Brantley suffers setback in shoulder rehab

Chronic biceps tendinitis could lead to surgery for Indians star

Brantley suffers setback in shoulder rehab

WASHINGTON -- The Indians have yet to say that Michael Brantley is done for the season, but the clock is ticking and the star left fielder has encountered another setback.

Brantley's season-long comeback, which has hit a series of snags and required consultation with four doctors to date, has stalled once again due to discomfort around his right shoulder. Following a meeting with Dr. Stephen O'Brien on Monday in New York, Brantley has been diagnosed with "chronic biceps tendinitis," and surgery has not been ruled out.

"It's a possibility," said Indians president of baseball operations Chris Antonetti. "How likely and what the exact nature of a surgery would be, that's why we need to get all of the doctors together to figure out what their recommendation would be."

Brantley had been taking part in indoor batting practice for a little more than a week, leading up to his visit with Dr. O'Brien at the Hospital of Special Surgery in New York. Prior to resuming his hitting program, the left fielder had Dr. Jason Genin perform a minor procedure on July 22 in Cleveland to break up scar tissue in the front of his right shoulder.

Earlier this season, Brantley also had consultations with Dr. Keith Meister in Dallas (June 21) and Dr. Craig Morgan in Wilmington, Del. (May 17). Morgan, who did surgery to repair a labral tear in Brantley's right shoulder on Nov. 9, administered an anti-inflammatory injection in the May checkup. Meister, who gave Brantley a cortisone shot in the June meeting, first diagnosed the biceps tendinitis.

Antonetti said the goal now is to have that team of doctors, along with Cleveland's medical staff, determine the next course of action for the sidelined outfielder.

"We're still in the process of gathering information," Antonetti said. "Michael saw Dr. O'Brien yesterday in New York to help us get a little more information. Now, the plan moving forward will be to get the group of doctors that have seen Michael and are familiar with his case, to get together and come up with a plan of care for him. What exactly that means, we don't know yet."

Brantley, 29, played in just 11 games for Cleveland between late April and early May after opening the season on the 15-day disabled list. He returned to the shelf on May 14 and eventually embarked on a Minor League rehab assignment from July 11-17 before experiencing lingering issues around his shoulder.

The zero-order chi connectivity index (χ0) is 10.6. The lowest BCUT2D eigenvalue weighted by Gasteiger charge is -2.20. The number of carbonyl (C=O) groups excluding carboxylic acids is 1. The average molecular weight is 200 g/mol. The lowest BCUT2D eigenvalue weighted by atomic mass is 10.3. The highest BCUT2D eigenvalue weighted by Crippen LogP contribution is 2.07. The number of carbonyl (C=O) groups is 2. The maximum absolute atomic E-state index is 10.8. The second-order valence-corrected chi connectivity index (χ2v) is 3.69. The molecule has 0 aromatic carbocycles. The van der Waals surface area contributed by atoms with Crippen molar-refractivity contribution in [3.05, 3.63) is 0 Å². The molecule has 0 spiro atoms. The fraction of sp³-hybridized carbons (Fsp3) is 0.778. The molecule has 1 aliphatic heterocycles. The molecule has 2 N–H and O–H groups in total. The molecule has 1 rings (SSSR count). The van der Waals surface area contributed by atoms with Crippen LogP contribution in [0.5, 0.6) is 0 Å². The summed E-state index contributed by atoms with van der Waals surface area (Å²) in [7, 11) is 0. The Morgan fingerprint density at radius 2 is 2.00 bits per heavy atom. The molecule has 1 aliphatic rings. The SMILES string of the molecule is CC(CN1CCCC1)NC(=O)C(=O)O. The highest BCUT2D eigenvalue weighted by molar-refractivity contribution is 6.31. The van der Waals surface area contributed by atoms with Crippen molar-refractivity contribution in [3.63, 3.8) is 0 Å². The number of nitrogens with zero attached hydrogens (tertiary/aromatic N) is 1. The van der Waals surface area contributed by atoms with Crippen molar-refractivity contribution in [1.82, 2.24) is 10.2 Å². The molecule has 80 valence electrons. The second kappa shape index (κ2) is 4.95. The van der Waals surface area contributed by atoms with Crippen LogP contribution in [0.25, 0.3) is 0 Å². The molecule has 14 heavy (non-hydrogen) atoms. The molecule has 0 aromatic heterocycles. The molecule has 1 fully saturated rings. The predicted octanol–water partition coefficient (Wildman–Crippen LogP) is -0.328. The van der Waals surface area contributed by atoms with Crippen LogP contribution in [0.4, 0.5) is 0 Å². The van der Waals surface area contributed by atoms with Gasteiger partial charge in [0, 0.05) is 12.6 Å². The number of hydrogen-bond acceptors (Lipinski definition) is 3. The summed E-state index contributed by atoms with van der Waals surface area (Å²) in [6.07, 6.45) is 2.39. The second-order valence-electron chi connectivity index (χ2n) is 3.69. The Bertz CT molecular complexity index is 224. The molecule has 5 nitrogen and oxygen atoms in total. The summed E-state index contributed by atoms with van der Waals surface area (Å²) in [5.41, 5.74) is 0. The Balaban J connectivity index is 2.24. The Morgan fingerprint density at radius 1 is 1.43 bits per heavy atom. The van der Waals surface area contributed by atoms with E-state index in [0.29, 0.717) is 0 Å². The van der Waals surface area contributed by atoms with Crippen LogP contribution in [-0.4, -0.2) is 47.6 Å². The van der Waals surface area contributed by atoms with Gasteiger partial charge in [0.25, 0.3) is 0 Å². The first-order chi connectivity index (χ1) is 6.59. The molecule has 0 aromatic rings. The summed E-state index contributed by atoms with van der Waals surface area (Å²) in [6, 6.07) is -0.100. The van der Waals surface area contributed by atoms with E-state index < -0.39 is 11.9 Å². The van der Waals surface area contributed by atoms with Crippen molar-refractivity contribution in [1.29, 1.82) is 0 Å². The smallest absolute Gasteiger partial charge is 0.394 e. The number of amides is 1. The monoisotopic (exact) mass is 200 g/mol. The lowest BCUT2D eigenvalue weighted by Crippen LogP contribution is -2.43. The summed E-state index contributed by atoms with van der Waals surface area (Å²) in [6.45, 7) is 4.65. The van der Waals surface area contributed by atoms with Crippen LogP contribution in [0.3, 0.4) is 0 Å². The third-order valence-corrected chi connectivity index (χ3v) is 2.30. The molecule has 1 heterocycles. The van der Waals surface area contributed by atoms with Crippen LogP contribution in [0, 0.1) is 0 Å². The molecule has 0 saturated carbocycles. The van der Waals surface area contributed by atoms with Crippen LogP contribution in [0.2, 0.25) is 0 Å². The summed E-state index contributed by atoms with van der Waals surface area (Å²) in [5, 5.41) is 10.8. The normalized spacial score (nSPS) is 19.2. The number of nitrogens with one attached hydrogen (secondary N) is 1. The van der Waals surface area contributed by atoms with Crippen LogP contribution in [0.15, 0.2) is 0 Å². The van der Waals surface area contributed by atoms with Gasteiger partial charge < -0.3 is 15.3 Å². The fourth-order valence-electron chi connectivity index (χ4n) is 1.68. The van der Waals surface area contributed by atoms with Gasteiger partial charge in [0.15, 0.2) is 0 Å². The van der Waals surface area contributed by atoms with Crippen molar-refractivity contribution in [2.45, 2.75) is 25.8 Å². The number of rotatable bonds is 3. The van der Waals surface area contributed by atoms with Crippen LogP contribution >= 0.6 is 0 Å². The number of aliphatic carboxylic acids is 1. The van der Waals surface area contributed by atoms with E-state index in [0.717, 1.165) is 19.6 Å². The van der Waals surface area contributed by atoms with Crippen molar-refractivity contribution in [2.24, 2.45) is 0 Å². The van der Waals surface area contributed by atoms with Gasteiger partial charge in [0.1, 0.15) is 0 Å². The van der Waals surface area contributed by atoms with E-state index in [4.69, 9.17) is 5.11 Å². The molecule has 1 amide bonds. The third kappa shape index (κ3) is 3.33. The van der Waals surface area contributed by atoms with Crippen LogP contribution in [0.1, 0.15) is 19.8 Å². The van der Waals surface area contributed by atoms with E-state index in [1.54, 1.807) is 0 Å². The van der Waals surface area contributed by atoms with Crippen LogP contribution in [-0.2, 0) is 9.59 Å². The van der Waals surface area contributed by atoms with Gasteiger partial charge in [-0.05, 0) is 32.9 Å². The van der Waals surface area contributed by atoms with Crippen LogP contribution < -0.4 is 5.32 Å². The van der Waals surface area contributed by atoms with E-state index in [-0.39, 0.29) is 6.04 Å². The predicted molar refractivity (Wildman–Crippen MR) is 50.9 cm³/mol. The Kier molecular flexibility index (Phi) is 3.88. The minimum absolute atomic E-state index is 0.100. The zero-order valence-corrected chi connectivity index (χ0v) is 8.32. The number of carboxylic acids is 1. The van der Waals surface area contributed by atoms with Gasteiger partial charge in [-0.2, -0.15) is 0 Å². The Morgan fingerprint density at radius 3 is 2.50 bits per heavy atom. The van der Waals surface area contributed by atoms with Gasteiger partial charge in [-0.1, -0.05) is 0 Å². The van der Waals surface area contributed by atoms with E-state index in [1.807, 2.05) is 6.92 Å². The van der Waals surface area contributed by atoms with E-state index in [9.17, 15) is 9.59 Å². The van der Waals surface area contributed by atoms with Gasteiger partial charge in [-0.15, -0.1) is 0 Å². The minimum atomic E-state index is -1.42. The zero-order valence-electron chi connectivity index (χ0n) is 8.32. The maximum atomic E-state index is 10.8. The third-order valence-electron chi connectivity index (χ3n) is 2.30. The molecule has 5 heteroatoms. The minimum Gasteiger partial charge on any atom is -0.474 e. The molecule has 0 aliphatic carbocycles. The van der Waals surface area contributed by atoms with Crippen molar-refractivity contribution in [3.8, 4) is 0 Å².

"He's done such a good job of getting ready to play," Indians manager Terry Francona said. "And then, once he gets to that last step, he feels it. So, we're trying to get to the bottom of it. The most important thing is to get to the bottom of it and, whatever needs to be done, we will. We should know something here pretty soon."

Though the Indians have been able to lead the American League Central for much of the season without their star outfielder, his return was seen as a potential boost to their pennant hopes this fall. Brantley finished third in AL MVP voting and made his first All-Star Game in 2014, and received AL MVP votes again last year after hitting .310 and leading the Major Leagues with 45 doubles.

Whether or not Brantley suits up again this season for the Indians, the team has appreciated how hard Brantley has worked behind the scenes.

"There's nothing more that anyone could've asked from Michael," Antonetti said. "I know he's been disappointed that he hasn't been able to come back and impact the team the way he had envisioned. But, the one thing we all know is it's not for the lack of work, effort, commitment, passion for getting back. There's nobody who has worked harder throughout a rehabilitation process than Michael, nor has been more diligent in doing it."

Jordan Bastian has covered the Indians for MLB.com since 2011, and previously covered the Blue Jays from 2006-10. Read his blog, Major League Bastian, follow him on Twitter @MLBastian and listen to his podcast. This story was not subject to the approval of Major League Baseball or its clubs.